Summers and I seem to have come to an impasse this year – it refuses to let me go and I refuse to let go off my dislike for it! The saving grace is that it is still occasion for indulging in biulier daal (urad daal) – aloo posto, tok daal and doi maachh. Though there is no diktat that stops one from having doi maachh in winters, or any other season. Doi maachh is a Bong delicacy that has not got its complete dues. In my books, it surpasses the better known fish kalia and shorshe maachh (fish in mustard sauce) but has remained a little behind in the queue of Bong fish recipes just because it is too delicate and refined to fight for attention!
Doi maachh is one scary animal for me. I compare standards with the one that my mothers dishes out and I am in constant possibility of failing her standards – that level of balance and perfection is difficult to attain. She makes a delicate, white, flavourful, creamy sauce that tantalisingly wraps itself around a melt-in-the-mouth, sweet piece of fish. Hence, I usually avoid this dish but this time I had to take on this challenge to convince and win over a self-proclaimed Bong-basher. And did it work its delicate, unassuming charm…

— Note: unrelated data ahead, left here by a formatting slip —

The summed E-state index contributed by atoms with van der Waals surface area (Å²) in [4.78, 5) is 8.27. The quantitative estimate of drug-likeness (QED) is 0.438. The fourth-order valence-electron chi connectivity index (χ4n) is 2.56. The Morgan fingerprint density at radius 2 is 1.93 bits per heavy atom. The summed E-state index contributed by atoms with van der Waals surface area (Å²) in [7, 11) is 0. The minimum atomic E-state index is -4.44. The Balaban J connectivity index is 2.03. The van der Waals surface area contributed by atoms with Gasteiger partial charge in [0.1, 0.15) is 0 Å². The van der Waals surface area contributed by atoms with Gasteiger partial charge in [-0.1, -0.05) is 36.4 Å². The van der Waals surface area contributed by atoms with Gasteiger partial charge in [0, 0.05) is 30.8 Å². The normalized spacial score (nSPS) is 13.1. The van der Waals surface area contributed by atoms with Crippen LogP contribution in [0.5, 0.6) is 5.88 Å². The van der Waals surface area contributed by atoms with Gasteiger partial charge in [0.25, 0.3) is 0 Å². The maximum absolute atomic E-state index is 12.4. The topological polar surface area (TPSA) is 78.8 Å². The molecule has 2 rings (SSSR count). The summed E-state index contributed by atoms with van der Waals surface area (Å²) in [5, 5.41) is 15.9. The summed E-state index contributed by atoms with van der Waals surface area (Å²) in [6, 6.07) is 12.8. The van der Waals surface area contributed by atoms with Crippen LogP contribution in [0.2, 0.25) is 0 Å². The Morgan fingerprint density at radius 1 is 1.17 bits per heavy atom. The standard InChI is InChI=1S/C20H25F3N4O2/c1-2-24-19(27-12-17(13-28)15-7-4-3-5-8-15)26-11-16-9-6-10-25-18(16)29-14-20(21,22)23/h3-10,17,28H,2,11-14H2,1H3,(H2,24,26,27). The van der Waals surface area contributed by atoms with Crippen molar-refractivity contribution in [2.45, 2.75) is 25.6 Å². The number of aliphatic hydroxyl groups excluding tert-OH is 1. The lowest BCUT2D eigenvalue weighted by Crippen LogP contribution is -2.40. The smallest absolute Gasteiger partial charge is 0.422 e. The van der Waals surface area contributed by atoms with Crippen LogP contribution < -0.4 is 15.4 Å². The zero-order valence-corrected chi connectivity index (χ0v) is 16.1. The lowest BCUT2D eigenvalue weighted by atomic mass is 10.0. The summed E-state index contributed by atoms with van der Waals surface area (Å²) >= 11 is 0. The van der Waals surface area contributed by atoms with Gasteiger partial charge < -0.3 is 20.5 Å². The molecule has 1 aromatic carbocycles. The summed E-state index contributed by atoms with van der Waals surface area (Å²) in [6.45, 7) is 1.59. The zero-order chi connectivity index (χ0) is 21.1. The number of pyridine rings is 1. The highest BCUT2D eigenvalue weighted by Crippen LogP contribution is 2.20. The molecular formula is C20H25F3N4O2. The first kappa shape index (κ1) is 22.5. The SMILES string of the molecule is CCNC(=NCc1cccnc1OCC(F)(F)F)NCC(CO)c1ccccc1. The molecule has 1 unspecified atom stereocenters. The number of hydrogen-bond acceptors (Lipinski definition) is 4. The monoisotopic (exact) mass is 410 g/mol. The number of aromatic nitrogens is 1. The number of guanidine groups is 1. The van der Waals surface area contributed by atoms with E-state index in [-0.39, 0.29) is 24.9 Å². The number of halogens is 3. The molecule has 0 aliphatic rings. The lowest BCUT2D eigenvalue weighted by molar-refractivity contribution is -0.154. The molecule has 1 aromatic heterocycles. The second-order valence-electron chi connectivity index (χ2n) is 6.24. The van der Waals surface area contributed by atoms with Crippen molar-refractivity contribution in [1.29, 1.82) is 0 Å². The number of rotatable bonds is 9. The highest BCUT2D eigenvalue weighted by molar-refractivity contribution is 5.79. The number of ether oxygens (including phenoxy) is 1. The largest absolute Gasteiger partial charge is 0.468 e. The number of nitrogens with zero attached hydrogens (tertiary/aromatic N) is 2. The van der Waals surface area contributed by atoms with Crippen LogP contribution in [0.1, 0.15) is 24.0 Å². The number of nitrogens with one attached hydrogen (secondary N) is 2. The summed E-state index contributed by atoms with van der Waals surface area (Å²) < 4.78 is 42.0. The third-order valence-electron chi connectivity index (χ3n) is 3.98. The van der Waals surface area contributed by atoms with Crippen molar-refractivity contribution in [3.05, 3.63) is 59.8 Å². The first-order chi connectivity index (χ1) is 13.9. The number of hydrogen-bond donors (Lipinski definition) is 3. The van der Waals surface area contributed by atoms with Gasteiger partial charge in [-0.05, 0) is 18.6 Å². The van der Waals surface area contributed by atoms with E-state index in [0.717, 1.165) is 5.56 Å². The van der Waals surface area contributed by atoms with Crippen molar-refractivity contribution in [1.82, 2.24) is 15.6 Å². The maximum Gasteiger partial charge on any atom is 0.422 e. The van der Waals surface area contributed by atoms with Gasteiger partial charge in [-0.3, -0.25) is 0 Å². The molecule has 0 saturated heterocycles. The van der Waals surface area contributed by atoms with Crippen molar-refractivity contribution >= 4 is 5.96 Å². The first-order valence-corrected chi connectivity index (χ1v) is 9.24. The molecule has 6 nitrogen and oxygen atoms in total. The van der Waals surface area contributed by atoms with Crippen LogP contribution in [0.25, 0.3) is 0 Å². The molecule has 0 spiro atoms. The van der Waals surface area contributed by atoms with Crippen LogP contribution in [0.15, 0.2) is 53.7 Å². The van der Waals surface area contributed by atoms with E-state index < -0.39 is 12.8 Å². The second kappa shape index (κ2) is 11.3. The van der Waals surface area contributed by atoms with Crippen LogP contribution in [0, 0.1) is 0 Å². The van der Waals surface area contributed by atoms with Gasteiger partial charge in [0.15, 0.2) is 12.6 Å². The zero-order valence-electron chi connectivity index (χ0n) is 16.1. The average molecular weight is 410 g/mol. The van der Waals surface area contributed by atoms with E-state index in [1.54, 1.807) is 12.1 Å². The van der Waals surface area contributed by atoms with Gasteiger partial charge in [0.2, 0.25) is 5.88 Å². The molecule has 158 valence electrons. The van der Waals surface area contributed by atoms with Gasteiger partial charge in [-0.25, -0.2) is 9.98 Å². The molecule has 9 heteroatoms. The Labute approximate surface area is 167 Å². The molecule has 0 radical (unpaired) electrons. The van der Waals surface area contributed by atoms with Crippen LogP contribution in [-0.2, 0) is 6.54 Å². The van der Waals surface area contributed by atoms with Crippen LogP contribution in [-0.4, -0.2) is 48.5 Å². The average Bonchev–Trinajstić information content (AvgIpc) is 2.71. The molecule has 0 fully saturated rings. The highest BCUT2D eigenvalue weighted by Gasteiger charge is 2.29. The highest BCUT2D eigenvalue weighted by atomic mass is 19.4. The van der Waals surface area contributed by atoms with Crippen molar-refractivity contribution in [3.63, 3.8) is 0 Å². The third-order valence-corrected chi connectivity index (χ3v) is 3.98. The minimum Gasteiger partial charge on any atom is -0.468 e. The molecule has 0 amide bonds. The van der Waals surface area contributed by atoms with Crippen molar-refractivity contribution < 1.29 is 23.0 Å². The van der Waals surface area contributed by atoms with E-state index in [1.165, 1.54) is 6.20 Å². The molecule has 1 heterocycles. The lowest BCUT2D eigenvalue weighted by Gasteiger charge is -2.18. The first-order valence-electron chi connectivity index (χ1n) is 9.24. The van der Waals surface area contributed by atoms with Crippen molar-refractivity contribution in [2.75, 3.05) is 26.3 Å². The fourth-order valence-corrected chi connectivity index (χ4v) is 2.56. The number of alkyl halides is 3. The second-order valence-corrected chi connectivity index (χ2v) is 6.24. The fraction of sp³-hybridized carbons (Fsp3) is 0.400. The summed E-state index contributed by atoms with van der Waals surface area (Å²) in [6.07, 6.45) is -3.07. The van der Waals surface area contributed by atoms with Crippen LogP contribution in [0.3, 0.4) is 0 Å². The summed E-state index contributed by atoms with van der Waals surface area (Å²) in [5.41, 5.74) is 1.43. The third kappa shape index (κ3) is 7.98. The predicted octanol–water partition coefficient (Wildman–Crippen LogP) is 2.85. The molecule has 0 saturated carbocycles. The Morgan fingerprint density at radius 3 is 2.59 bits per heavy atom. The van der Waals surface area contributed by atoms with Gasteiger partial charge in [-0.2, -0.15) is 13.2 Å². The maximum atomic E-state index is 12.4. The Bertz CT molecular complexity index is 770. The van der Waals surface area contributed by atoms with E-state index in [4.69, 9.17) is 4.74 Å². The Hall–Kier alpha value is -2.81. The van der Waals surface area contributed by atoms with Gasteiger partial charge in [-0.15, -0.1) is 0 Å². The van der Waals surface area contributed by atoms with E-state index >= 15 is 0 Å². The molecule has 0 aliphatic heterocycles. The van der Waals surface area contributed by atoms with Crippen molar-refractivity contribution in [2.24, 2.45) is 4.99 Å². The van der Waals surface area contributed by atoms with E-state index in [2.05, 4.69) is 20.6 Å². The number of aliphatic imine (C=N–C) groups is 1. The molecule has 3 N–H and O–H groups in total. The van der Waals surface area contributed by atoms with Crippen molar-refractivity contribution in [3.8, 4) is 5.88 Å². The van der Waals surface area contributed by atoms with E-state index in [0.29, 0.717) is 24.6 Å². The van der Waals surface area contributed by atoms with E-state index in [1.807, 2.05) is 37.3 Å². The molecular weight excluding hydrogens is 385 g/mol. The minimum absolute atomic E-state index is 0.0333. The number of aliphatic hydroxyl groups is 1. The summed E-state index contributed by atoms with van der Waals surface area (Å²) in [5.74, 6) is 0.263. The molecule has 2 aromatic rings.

In the name of the salvaged pride of Bongs, I present to you the Doi maachh –
Stakes of rohu/katla fish: 2; Fresh yogurt: 1 cup; Juice of one small onion; Juice of 1/2 tsp ginger and garlic; Whole garam masala: 1 green cardamom, 2 cloves, 1 small piece of cinnamon; Garam masala paste – 1/2 tsp; Green/red chilli: 1, slit lengthwise in half; Salt and sugar to taste; A pinch or two of turmeric; 1 tbsp. refined vegetable oil; Plain flour: 1 tsp
1. Wash and pat dry the fish stakes;
2. Marinate the fish with salt, turmeric, juices of onion, ginger and garlic;
3. Heat the oil in pan; do not smoke the oil. temper with whole garam masala;
4. Whisk the yogurt with plain flour, salt and sugar. Add to the pan over very low heat and cook for two minutes;
5. Add the fish to the sauce, with the marinade; add the chilli;
6. Cover and cook over low heat till the fish is done;
7. Add the garam masala paste; adjust the seasoning;
8. Serve with steamed white rice.
While making the Doi machh, here are some thumb rules from my Mom’s diaries:
1. The fish has to be matured (paka machh as it is called) and the freshest catch of the day.
2. The fish is NOT fried for this dish.
3. The yogurt should be fresh too and not too watery.
4. Beat the yogurt with a teaspoon of plain flour, so that the sauce is smooth and doesn’t split.
5. it has to be a balance of sweet, sour and salt.
My mother doesn’t add any turmeric to the fish or the gravy but I added a little turmeric and some chopped coriander for a faint hint of colour.